Birth control through surgery

Laparoscopic tubal ligation is an elective surgery performed on women who want to prevent pregnancy.

The surgeon begins by making a tiny incision near the bellybutton, and another just above the pubic bone.

Carbon dioxide is administered through a tube in the upper incision. This inflates the abdominal cavity, allowing the surgeon to clearly see and work around your internal organs.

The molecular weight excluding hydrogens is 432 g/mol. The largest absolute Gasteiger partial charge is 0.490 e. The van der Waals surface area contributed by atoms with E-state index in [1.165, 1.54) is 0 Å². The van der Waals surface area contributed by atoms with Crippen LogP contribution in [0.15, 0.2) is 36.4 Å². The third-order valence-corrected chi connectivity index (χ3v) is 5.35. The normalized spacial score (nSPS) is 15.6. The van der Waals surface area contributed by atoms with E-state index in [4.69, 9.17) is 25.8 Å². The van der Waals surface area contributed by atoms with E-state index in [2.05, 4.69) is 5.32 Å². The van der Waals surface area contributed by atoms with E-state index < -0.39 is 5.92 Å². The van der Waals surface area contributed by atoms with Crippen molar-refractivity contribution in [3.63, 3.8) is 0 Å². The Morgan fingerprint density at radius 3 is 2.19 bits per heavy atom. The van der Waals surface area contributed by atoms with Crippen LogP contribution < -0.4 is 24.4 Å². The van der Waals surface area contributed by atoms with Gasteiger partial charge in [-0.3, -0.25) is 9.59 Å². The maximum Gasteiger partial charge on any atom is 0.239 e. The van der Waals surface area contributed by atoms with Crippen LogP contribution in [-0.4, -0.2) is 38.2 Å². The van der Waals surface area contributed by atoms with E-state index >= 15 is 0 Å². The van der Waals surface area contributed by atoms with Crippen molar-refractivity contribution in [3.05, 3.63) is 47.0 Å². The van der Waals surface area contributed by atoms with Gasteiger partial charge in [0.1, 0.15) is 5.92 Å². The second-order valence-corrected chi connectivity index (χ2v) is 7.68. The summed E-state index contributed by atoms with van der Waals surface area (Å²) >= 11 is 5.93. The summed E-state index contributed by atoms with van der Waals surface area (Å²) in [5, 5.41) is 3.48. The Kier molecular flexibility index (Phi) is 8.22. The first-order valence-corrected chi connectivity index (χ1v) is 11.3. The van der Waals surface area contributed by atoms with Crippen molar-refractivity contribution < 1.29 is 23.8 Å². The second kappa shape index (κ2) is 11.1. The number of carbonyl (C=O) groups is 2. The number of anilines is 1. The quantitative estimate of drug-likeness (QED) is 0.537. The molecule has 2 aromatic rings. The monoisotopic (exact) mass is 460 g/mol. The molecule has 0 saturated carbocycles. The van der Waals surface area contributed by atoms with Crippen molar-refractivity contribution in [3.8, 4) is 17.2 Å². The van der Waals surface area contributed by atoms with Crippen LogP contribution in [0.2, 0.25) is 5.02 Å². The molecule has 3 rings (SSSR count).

Next, a lighted instrument called a laparoscope is placed through one of the incisions.

The laparoscope projects images of the inside of the abdomen, onto a monitor.

The fallopian tubes are grasped with surgical instruments to close them off, using the cutting, tying, blocking, or sealing technique.

After the carbon dioxide is released from the abdomen, the incisions are closed with dissolving stitches.

For most women, recovery usually takes less than a week.